I will be honest, when I read the release notes for the latest release(s) of Logix Designer, I didn’t spend much effort on the parts about alarm enhancements with CompactLogix and ControlLogix Controllers.

But over the last couple of week I've come to learn about and appreciate some of these features.

There are two types of alarms that can be used today in View Designer projects, and in this article I'll walk you through how I implemented and tested them using a Panelview 5510 and a CompactLogix 5380.

Instruction Based Alarms

Instructions based alarms are Logix instructions added to a Logix project in Studio 5000 Logix Designer.

With instruction based alarms, all of the alarm configuration is does in the Alarm Instruction itself, and the status of the alarm is published at runtime for clients like the PanelView 5000 terminals to subscribe to.

The instructions themselves come in two variants: The ALMD for Digital Alarms, and the ALMA for Analog alarms.

The result of adding these alarm instructions to a Controller which a PanelView 5000 is connected is that all of the instruction alarms become immediately available to be displayed on your PanelView 5000.

The picture below shows the ALMD active in the Alarm Summary of the Panelveiw 5510 without any configuration in View Designer.

Editors note: Alarm Instructions originally appeared in RSLogix 5000 version 16 with support for the L55 and L6x controllers, but were not widely adopted because (1) they consumed substantial resources of controllers, and (2) initially only FactoryTalk ViewSE could subscribe to these alarms (see my ViewSE course for implementation details.)

As far as View Designer, initially the only alarm system it supported were Logix Instruction-Based Alarms, and through v6 Rockwell still recommends no more that 1000 of these Alarms per PanelView 5000.

Tag Based Alarms

Tag based alarms are created from any tag in Logix Designer Database, and became available in Logix Designer Version 31 (and version 5.01 of View Designer – Ed.)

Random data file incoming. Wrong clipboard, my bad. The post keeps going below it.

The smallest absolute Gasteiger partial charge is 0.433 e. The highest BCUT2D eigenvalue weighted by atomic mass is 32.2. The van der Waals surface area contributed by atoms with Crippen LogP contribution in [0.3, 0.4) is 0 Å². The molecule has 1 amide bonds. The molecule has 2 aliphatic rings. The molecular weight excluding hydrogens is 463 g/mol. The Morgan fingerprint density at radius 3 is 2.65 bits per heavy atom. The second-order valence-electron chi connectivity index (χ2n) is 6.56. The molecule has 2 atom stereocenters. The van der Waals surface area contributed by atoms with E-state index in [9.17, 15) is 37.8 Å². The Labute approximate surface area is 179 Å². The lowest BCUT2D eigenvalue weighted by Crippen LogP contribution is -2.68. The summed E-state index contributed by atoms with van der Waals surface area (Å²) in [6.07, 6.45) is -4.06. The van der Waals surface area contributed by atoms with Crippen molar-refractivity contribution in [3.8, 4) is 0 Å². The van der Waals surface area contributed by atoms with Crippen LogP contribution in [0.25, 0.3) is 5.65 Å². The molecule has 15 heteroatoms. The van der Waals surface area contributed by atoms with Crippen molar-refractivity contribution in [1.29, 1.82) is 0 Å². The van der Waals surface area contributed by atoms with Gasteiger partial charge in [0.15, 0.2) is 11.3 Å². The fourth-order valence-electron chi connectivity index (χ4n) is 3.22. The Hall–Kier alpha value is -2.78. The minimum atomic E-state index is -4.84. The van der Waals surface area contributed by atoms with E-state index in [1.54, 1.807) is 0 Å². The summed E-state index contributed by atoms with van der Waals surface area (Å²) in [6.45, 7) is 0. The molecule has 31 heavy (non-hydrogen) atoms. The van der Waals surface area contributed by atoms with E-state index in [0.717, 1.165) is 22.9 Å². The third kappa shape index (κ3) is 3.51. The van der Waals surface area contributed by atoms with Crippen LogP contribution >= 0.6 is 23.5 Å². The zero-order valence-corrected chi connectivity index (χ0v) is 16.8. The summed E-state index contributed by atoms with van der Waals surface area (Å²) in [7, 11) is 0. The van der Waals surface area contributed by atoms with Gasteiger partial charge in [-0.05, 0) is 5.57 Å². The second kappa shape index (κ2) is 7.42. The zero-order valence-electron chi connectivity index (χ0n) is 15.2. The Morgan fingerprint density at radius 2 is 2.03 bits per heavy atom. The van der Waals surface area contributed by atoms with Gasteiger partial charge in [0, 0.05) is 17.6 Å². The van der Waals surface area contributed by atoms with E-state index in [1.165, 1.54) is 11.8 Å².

They can be used in CompactLogix 5380, 5480 Controllers (Not the 70 series,) as well as the ControlLogix 5580 Controllers (again not the 70 Series.)

Up to 4,000 Tag Based Alarms can be used in a View Designer Project, and when you add the alarm in your Logix Controller, it is immediately active in your Panelview 5000 HMI.

The main advantage of the new Tag Based Alarms are that they are not part of the logic program and therefore do not increase the controller's scan time, unlike Instruction Based Alarms.

Editors note: In View Designer v6 Rockwell raised the Tag-Based Alarm limit to 16,000 for the PanelView 5510, however the 5310's limit stayed at 4,000 – Ed.

Creating A Tag Based Alarm

Right-Click on the tag that you wish to add an alarm to and select “Add Alarm for <tag>”

On the general tab, I give the alarm a name, configure the conditions to generate the alarm, add messaging and there is an important check box at the bottom next to “Use and evaluate alarm” that needs to be checked to be active/used in your Panelview 5000 series project.

On the Class/Group Tab, you can add a class and group or area descriptions to help with Sorting and Filtering of like alarms in the Alarm Summary.

In the advanced tab, you may choose to “Latch” the alarm or run a Factory Talk View Command as well as other settings that are available.

Tag based alarms are in the Logix Designer Alarm Manager after created

PanelView 5510 At Runtime

The Alarm Summary displays the Tag-Based Alarms configured in Logix 5380, 5480, 5580 Controller without any configuration in View Designer:

Alarm History Example:

Conclusion

In years past I can remember building many HMI projects where you not only had to keep up with a tag database, but you also had to keep up with an alarm database as well.

How things have changed when you implement Logix based alarms. With the correct revisions and controllers and PanelView 5000 series, you can utilize low effort alarm creation with Tag-Based alarms.

My best to you in creating alarms in your Logix/View Designer Project.

Written by Brandon Cooper
Senior Controls Engineer and Freelance Writer

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